Doctors In Norway Still Using Floppy Disks

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It's hard to imagine anyone, let alone a doctor, in this day and age still using floppy disks but that is exactly what is happening in Norway. :eek:

Norwegian doctors get one 3.5″ floppy in the mail from the government (the Norwegian Directorate of Health) every month. For a long time this applied to all of them, but for about the last decade a secure electronic option has been available. Problem is, a lot of doctors love their MSDOS-based electronic journals and haven’t switched yet.
 

Skripka

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Floppies? They're still light years ahead of the Veteran's Healtha Admin here in the USA still warehousing stacks of paper.
 

kbrickley

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I thought they had drugs for that now ... do people still suffer from floppy disks ... I know I have seen the commercials (if you have a file transfer that lasts longer than 4 hours please contact your IT manager) :D
 

HardUp4HardWare

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What's the difference between a woman and a PC?
A woman wont take a 31/2 inch floppy.

Boom ching!
 

Magnus

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Wake up and smell the healthcare. There are still hospitals in America that use runners because some of the DOS based programs they use do not interface with modern browsers. Healthcare in the U.S. has the worst computing infrastructure in IT bar none. The hospitality industry is a distant second.
 

Darksword

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Doogie-Howser_screen.jpg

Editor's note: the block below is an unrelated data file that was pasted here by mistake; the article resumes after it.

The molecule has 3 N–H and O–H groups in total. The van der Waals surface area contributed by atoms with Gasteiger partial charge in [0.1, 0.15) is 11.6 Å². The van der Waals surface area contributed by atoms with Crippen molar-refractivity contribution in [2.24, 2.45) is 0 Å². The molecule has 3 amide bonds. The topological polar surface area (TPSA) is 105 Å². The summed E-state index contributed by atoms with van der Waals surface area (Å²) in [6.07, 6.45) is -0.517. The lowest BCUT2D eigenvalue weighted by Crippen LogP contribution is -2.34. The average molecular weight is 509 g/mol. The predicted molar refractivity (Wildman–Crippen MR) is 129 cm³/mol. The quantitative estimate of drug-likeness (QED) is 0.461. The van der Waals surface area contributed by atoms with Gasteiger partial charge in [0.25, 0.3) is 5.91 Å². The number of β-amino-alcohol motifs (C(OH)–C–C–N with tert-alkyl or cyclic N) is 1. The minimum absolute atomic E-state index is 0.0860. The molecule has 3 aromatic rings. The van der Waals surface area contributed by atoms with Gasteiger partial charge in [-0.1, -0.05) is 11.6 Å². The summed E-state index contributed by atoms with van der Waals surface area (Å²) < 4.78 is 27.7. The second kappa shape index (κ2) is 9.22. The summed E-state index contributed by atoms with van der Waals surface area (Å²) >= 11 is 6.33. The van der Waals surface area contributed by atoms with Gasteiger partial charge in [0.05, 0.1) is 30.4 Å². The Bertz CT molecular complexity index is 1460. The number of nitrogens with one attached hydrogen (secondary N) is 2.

Kor

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Some people just get into a groove with their workflow, at some point eventually they will all need to switch over to the online system though.
 

OutOfPhase

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Health care is full of old tech in general. Faxing is still very much a thing too.

The bad thing, is DOS text mode apps are really fast and efficient once you learned them. I actually kinda miss that entire genre routinely as I launch some big bloated UI disaster that consumes megabytes, is slow to respond, and doesn't actually do anything complicated.

Oh dear, I've become the Get Off My Lawn Guy.
 

Spidey329

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A lot of doctors don't like change and getting them to adopt technology is damn near difficult.

My doctor added his first computer this year only because the ACA mandated they have one. Up until then they did everything with paper - from scheduling to charts and referrals.
 

Spidey329

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A lot of doctors don't like change and getting them to adopt technology is damn near difficult.

My doctor added his first computer this year only because the ACA mandated they have one. Up until then they did everything with paper - from scheduling to charts and referrals.

Also, for those wondering. Prior to the computer the wait time WITH an appointment was 2hours average. Now, it's 15 minutes. They seem more efficient in their day to day operations. Imagine that.
 

hkcavalier

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Wake up and smell the healthcare. There are still hospitals in America that use runners because some of the DOS based programs they use do not interface with modern browsers. Healthcare in the U.S. has the worst computing infrastructure in IT bar none. The hospitality industry is a distant second.

Lol. Had a project for a doctor's office, 2008 timeframe. They were using Atari 800s and 5-1/4s and wanted to move to WinXP PCs. It was an...interesting...data migration. I had to dig up an IBM AT to make it easier. Fun to fire up that old machine after 10+ years (at the time).

I know Big Healthcare still has ancient Unix/DOS/AS400 systems backboning so much of what they do. It's just really hard to clean slate something in continuous usage.
 

westrock2000

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Wake up and smell the healthcare. There are still hospitals in America that use runners because some of the DOS based programs they use do not interface with modern browsers.

And does it get hacked by external parties????
 

MaZa

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Where do they get their floppies from? Didnt they stop making them years ago?
 

potency